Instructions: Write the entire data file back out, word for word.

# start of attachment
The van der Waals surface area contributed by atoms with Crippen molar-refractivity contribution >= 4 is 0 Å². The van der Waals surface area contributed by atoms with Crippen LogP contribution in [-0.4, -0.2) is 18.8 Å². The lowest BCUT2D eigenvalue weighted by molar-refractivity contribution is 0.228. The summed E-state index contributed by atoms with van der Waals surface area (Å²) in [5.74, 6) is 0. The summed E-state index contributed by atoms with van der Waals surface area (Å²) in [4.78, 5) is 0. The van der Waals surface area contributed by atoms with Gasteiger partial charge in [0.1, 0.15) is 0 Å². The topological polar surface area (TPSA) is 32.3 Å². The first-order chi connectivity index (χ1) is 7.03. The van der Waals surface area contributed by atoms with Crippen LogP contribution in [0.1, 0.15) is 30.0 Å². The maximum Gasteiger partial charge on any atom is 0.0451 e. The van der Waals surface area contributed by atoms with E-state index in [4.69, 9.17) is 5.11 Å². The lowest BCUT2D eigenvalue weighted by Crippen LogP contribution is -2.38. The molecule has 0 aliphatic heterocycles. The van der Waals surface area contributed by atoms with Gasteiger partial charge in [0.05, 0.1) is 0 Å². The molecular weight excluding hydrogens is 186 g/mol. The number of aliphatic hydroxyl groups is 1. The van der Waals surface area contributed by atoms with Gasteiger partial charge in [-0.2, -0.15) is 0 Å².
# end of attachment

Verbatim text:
The van der Waals surface area contributed by atoms with Crippen molar-refractivity contribution >= 4 is 0 Å². The van der Waals surface area contributed by atoms with Crippen LogP contribution in [-0.4, -0.2) is 18.8 Å². The lowest BCUT2D eigenvalue weighted by molar-refractivity contribution is 0.228. The summed E-state index contributed by atoms with van der Waals surface area (Å²) in [5.74, 6) is 0. The summed E-state index contributed by atoms with van der Waals surface area (Å²) in [4.78, 5) is 0. The van der Waals surface area contributed by atoms with Gasteiger partial charge in [0.1, 0.15) is 0 Å². The topological polar surface area (TPSA) is 32.3 Å². The first-order chi connectivity index (χ1) is 7.03. The van der Waals surface area contributed by atoms with Crippen LogP contribution in [0.1, 0.15) is 30.0 Å². The maximum Gasteiger partial charge on any atom is 0.0451 e. The van der Waals surface area contributed by atoms with E-state index in [4.69, 9.17) is 5.11 Å². The lowest BCUT2D eigenvalue weighted by Crippen LogP contribution is -2.38. The molecule has 0 aliphatic heterocycles. The van der Waals surface area contributed by atoms with Gasteiger partial charge in [0.05, 0.1) is 0 Å². The molecular weight excluding hydrogens is 186 g/mol. The number of aliphatic hydroxyl groups is 1. The van der Waals surface area contributed by atoms with Gasteiger partial charge in [-0.2, -0.15) is 0 Å².